Take, for example, the idea that smart contracts will enable automation of corporate actions, like dividend distributions. This does not just happen. There needs to be an infrastructure made up of smart contracts that would collaborate to enable this. The actual dividend rate would still be calculated elsewhere, and then there would need to be some means of paying out the cash, and possibly reinvesting. This is complex business logic, no matter what software you implement it in. Even if entirely implemented on one Ethereum based blockchain, there would need to be an agreed standard on how all this would work.

You not only have to consider the various processes and systems that comprise the asset management ecosystem, but also the dynamic nature of assets themselves. Tokens, and the assets they represent, are not generic, inert things; they have specific attributes and behaviours, necessitating a representation that can encapsulate these characteristics across different blockchains. This requires not only a technical solution but a conceptual framework that can accommodate the idiosyncrasies of assets and asset management within a blockchain environment.

The path forward requires a shift in perspective from top-down to bottom-up. Rather than thinking about interoperability in the abstract, with a generic idea of a token, you need to start with what exactly you want interoperability for. The big three questions you need to answer if you want to build an interoperable asset tokenisation ecosystem are: what is the specific use case – what are you actually trying to do? What does my token represent? And which blockchain(s) need to interact? Once you’ve answered those questions, you have a bounded problem that you can actually figure out and develop a solution for.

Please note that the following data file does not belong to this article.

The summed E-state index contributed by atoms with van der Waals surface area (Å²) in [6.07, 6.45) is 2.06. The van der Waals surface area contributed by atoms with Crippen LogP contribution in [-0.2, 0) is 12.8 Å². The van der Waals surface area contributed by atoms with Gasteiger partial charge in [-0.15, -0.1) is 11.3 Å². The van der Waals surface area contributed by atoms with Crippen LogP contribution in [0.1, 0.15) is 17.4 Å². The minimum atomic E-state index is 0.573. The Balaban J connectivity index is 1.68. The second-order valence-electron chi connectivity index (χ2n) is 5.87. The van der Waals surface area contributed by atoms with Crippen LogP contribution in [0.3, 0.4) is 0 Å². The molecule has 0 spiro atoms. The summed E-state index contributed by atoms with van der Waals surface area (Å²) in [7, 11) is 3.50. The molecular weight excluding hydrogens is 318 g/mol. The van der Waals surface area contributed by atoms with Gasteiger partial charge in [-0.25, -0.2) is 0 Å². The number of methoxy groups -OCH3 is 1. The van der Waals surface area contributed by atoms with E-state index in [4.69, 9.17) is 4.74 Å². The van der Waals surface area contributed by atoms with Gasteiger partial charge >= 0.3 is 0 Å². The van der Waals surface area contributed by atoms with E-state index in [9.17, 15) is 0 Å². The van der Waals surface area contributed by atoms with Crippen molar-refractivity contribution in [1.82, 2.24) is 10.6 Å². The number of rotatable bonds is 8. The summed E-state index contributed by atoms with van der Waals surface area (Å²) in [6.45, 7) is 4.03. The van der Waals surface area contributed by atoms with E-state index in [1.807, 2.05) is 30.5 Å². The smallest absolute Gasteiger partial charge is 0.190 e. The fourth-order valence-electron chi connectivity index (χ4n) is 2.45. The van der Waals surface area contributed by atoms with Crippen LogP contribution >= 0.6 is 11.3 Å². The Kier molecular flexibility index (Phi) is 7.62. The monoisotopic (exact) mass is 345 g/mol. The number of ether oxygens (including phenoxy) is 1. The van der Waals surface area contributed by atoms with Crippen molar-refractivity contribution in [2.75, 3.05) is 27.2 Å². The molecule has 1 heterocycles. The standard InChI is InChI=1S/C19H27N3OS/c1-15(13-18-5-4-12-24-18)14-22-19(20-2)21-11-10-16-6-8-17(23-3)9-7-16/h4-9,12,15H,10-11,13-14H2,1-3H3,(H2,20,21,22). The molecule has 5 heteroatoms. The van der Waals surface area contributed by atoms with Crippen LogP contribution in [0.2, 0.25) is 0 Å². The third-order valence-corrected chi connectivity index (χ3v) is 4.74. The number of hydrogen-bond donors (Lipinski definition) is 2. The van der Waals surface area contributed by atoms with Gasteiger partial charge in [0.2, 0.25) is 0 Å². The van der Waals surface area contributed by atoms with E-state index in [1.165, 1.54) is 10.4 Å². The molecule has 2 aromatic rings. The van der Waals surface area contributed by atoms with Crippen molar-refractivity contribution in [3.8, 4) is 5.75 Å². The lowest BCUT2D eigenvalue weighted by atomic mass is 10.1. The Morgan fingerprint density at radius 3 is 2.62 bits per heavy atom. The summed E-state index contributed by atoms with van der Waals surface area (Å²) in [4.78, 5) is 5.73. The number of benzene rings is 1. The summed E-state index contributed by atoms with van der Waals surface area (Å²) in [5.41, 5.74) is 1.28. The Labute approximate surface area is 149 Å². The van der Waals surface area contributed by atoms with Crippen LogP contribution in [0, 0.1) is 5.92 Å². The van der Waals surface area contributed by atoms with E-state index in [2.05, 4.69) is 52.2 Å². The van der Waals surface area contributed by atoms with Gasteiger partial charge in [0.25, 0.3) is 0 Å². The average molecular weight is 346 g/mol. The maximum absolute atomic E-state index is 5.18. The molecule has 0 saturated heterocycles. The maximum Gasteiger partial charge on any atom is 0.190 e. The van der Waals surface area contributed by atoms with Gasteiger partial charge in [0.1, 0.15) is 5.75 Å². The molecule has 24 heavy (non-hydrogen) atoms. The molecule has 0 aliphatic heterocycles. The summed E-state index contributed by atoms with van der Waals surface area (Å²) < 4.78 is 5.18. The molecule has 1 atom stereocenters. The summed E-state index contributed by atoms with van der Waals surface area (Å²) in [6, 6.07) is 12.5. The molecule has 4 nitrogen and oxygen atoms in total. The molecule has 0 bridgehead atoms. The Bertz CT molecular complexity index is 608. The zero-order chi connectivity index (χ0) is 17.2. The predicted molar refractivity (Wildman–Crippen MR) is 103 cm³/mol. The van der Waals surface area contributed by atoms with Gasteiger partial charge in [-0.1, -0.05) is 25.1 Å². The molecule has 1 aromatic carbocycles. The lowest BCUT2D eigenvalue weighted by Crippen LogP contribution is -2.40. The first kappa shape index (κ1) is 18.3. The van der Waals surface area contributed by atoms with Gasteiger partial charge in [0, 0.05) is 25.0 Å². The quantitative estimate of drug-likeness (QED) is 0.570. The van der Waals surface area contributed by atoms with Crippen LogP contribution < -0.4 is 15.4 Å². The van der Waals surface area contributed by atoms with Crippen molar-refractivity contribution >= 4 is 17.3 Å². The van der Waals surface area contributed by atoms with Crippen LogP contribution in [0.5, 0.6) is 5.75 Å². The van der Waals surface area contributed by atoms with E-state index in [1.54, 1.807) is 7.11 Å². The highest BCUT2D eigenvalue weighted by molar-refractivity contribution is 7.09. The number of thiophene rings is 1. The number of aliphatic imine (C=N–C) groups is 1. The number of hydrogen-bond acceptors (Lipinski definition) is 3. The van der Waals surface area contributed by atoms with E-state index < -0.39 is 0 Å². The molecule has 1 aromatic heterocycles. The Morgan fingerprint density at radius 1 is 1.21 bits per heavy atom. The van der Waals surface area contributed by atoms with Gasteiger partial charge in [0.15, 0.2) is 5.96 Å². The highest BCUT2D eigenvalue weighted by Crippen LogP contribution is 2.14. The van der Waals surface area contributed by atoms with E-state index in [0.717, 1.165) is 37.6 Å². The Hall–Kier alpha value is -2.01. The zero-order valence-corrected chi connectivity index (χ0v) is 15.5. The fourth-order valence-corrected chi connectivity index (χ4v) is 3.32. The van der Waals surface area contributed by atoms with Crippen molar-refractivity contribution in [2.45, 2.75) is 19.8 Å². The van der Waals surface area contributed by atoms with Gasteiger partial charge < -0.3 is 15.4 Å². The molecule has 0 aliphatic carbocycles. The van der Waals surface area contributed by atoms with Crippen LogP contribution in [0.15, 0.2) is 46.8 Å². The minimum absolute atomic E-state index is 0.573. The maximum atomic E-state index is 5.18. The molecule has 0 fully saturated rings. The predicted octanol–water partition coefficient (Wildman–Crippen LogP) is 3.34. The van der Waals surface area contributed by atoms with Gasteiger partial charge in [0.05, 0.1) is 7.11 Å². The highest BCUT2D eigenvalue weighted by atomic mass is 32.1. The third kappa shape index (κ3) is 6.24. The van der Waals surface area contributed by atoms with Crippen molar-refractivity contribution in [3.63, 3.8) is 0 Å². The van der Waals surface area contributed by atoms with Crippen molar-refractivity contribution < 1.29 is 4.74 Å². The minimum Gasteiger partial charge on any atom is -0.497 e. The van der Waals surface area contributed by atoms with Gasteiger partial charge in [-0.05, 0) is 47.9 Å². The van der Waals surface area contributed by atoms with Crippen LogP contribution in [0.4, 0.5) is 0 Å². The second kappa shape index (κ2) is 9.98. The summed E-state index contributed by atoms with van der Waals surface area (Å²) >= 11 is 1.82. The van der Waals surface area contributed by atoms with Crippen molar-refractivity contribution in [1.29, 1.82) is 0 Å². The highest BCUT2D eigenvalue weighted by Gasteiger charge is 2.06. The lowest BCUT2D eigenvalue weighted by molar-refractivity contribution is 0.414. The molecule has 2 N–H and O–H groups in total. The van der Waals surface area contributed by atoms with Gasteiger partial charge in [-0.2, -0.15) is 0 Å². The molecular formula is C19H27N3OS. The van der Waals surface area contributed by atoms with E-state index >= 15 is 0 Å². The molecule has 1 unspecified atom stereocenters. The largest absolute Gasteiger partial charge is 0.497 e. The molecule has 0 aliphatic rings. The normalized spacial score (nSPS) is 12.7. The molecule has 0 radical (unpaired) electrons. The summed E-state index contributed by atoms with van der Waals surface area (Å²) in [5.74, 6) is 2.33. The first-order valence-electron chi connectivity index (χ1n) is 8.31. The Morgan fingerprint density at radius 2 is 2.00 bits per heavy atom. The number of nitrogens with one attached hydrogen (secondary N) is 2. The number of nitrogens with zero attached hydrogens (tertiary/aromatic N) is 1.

It might start as a technical exercise, but by building something for a specific use case, you will find reusable elements – general standards, common identifiers, ways of referencing things – that are more generally applicable to a wider ecosystem of asset tokenisation. You can then start building out from there.

This is how we’ve approached interoperability at Calastone.  We have built our network on interoperability so thinking about how we allow access to data and functionality is at the heart of what we do.  Our Digital Investment DLT network is built with the idea of interoperability at its heart, but covering the broad range of functions required to manage a collective investment product, as our system does, is complex.  We are on a journey to understand what becomes possible with the Investor Register, ABOR, IBOR, and CBOR all on one network, and one aspect of this journey is to consider how integration with the existing ecosystem for asset management and capital markets, as well as the new one of tokenisation and DeFi, will work, but always keeping at its heart the question of what business outcome we are trying to achieve.

This approach underscores the importance of interoperability not as an abstract ideal but as a practical necessity. By focusing on specific use cases the asset management industry will be able to navigate the complexities of blockchain integration and interoperability more effectively, addressing the immediate challenges of asset tokenisation while paving the way for a more interconnected and efficient future in asset management.

First published in Ledger Insights April 2024: https://www.ledgerinsights.com/unlocking-the-future-solving-interoperability-in-asset-tokenisation/

Adam Belding, Chief Architect